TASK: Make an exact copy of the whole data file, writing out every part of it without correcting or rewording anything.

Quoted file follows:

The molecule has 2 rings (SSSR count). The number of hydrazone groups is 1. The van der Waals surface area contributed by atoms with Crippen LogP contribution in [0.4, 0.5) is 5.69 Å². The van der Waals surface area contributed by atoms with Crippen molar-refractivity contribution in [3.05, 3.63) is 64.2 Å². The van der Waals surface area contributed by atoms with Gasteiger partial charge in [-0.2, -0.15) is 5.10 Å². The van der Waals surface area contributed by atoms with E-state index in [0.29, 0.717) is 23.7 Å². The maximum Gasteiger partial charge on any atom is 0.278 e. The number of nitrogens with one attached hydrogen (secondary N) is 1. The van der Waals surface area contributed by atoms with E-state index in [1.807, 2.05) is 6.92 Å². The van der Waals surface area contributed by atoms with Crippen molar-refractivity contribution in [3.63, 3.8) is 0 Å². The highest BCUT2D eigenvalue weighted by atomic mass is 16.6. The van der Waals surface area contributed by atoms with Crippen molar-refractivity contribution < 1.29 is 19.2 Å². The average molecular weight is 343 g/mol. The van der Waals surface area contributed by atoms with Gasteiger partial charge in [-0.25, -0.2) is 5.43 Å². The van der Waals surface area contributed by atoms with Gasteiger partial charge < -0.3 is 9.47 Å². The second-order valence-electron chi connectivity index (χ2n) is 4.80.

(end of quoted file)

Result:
The molecule has 2 rings (SSSR count). The number of hydrazone groups is 1. The van der Waals surface area contributed by atoms with Crippen LogP contribution in [0.4, 0.5) is 5.69 Å². The van der Waals surface area contributed by atoms with Crippen molar-refractivity contribution in [3.05, 3.63) is 64.2 Å². The van der Waals surface area contributed by atoms with Gasteiger partial charge in [-0.2, -0.15) is 5.10 Å². The van der Waals surface area contributed by atoms with E-state index in [0.29, 0.717) is 23.7 Å². The maximum Gasteiger partial charge on any atom is 0.278 e. The number of nitrogens with one attached hydrogen (secondary N) is 1. The van der Waals surface area contributed by atoms with E-state index in [1.807, 2.05) is 6.92 Å². The van der Waals surface area contributed by atoms with Crippen molar-refractivity contribution in [3.63, 3.8) is 0 Å². The highest BCUT2D eigenvalue weighted by atomic mass is 16.6. The van der Waals surface area contributed by atoms with Crippen molar-refractivity contribution < 1.29 is 19.2 Å². The average molecular weight is 343 g/mol. The van der Waals surface area contributed by atoms with Gasteiger partial charge in [-0.25, -0.2) is 5.43 Å². The van der Waals surface area contributed by atoms with Gasteiger partial charge < -0.3 is 9.47 Å². The second-order valence-electron chi connectivity index (χ2n) is 4.80.